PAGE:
FIA to review ‘conflicting precedents’ in Alonso penalty

The FIA confirmed the Sporting Advisory Committee will discuss 'conflicting precedents' in Alonso's pit stop penalty

The FIA confirmed the Sporting Advisory Committee will discuss ‘conflicting precedents’ in Alonso’s pit stop penalty

The FIA has confirmed F1’s Sporting Advisory Committee will discuss “conflicting precedents” following Fernando Alonso’s post-race penalty at the Saudi Arabian Grand Prix.

Fernando Alonso picked up a five-second time penalty after starting out of his grid box in Jeddah.

Alonso copped a 10-second post-race penalty when it was deemed his original penalty had not been served correctly.

FIA Stewards initially handed out a post-race penalty after deeming the rear jack making contact.

Under their interpretation, that constituted ‘working on the car’.

Aston Martin subsequently exercised its Right to Review and submitted footage of other instances where that had gone unpunished.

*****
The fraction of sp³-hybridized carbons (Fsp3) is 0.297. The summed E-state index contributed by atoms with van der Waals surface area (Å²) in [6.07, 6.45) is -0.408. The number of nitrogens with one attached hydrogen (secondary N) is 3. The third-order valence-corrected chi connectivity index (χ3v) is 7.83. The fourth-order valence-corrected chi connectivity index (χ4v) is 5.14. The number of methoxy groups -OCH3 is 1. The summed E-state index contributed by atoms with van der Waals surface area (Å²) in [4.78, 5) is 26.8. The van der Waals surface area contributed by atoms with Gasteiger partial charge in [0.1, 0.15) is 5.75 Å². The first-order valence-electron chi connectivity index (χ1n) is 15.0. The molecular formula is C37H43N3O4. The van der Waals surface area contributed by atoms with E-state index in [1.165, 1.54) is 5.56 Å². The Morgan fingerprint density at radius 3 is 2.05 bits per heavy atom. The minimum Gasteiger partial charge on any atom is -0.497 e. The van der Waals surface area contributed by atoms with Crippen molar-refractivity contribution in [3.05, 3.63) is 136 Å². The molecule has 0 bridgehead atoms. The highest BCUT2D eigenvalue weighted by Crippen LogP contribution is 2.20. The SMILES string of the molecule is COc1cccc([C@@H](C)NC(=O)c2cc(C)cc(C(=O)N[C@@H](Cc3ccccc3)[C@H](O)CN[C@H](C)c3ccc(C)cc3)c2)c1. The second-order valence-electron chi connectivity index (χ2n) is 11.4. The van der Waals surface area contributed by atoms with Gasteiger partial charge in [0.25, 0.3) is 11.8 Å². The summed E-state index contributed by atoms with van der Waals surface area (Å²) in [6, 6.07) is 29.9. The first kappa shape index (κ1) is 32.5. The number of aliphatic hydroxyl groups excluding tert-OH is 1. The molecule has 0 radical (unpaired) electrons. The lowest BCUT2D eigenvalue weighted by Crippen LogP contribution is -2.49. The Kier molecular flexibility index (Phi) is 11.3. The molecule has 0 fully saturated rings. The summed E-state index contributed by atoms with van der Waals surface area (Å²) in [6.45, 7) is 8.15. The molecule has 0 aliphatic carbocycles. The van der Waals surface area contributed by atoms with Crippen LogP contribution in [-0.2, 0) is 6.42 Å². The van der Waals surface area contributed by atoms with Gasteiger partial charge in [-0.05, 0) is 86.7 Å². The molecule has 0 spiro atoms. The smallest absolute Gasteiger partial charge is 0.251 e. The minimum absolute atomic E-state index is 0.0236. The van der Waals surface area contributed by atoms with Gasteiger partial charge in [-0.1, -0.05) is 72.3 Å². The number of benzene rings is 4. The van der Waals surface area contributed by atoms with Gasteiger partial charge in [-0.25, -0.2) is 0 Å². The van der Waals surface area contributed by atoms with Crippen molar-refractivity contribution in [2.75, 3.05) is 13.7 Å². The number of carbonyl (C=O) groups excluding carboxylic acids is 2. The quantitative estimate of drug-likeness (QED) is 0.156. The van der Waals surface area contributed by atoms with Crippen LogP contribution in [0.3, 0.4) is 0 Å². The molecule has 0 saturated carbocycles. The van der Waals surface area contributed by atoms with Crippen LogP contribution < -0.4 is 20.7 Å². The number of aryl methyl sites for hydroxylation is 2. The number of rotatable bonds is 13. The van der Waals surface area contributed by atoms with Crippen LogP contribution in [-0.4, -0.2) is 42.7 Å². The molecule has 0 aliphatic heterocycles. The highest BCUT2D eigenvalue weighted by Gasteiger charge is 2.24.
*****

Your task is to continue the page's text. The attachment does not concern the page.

The penalty was overturned and the underlying issue will be discussed ahead of the Australian Grand Prix.

“The request to the Stewards for review of the initial decision (Document 51) was made in the last lap of the race,” an FIA spokesperson said.

“The subsequent decision of the stewards to hear and grant the Right of Review by the Competitor was the result of new evidence regarding the definition of ‘working on the car’, for which there were conflicting precedents, and this has been exposed by this specific circumstance.

“This topic will therefore be addressed at the next Sporting Advisory Committee taking place on Thursday, 23 March, and a clarification will be issued ahead of the 2023 FIA Formula 1 Australian Grand Prix.

“This open approach to the review and improvement of its processes is part of the FIA’s ongoing mission to regulate the sport in a fair and transparent way.”

Alonso was critical of the FIA for the way in which it handled the penalty.

He highlighted the time between the infraction taking place and when the investigation was launched.

According to official timing screens, officials began looking at the incident 13 minutes after the race had finished.

The decision to penalise Alonso took another 12 minutes, drawing it out beyond the podium ceremony.

The Australian Grand Prix begins on March 30.

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